These are 2 “Shino chawan” bowls I made at the Nippon Tougei Club in Tokyo. They have bowls for men, the big bowls and you have bowls for women, the smaller bowls.
Then you have winter bowls, high and smaller, so, the “Matcha” tea will not cool that fast. And you have summer bowls, wide and low, so the hot tea can cool faster.
Shino pottery, so pure and calm, has since its birth in the late 16th century tugged at the heartstrings of the Japanese. Shino ware is the first ceramic ware in Japan on which white glaze was applied. It was created at Mino, a medieval and modern kiln site.
Tea bowls and othere ware were used for the tea ceremony and “tetsue”, dishes with designs in iron oxide were covered with the feldspar glaze. Shino “tetsue” was the first pottery with designs freely applied with a brush. This innovation was epoch-making.
A Shino chawan (tea bowl) figured prominently in Yasunari Kawabata’s masterpiece novel, “A Thousand Cranes.”
There is a divine presence in the best of Shino wares. When one gazes down into a Shino chawan filled with emerald matcha (green tea), it is an uplifting experience.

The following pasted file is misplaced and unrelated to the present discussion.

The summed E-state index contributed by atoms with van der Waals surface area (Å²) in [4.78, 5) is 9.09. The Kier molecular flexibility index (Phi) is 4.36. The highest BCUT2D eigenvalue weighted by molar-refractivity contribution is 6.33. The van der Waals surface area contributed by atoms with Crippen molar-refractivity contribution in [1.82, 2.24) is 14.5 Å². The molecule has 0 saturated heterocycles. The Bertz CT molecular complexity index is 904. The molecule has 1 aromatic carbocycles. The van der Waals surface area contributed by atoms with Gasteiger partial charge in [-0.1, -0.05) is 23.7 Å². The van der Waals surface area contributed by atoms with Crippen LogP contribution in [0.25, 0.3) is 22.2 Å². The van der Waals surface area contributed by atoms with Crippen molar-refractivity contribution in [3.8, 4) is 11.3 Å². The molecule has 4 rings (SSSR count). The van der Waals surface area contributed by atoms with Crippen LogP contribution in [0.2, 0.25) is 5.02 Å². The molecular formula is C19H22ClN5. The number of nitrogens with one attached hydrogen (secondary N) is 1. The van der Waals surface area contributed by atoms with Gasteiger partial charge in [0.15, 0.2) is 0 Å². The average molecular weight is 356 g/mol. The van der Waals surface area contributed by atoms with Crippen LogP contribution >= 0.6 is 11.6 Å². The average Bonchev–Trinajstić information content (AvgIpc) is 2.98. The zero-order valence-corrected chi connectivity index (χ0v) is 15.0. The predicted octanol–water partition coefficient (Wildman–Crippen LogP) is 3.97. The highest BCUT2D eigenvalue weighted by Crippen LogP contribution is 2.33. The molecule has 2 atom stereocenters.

The name Shino is thought to have been taken from Shino Sohshin (1444-1523), a master in the art of incense. Another theory is that the name comes from a tea caddy in Shino’s possession that was called “Bamboo Grass,” which is also pronounced “shino.”
I want to acknowledge the e-yakimono.net site, a Japanese Pottery Information Center from Robert Yellin where I took this information from:
The bottom of the “Shino” bowl.
End of November, I was again in America to sse my youngest son play water polo. Unfortunately, they lost in the last second. This was never heard off. That morning, I learned and had to tell my son after his loss, that his grandma, my Mom, had past away that morning. It is a big sudden loss, but she did turn 90 years old last June and was still mentally in good health for which we are very thankful.
So, I was also in Holland.
And now I’m preparing for the Holidays, because my 3 sons and 2 girlfriends will come here in Japan. It will be their first time in Japan, and a year ago was the last time when we were all together.
Whoever this reads: I wish you Happy Holidays and a wonderful 2007! Yoi o-toshi o o-mukae kudasai and akemashite, omedetoo gozaimasu!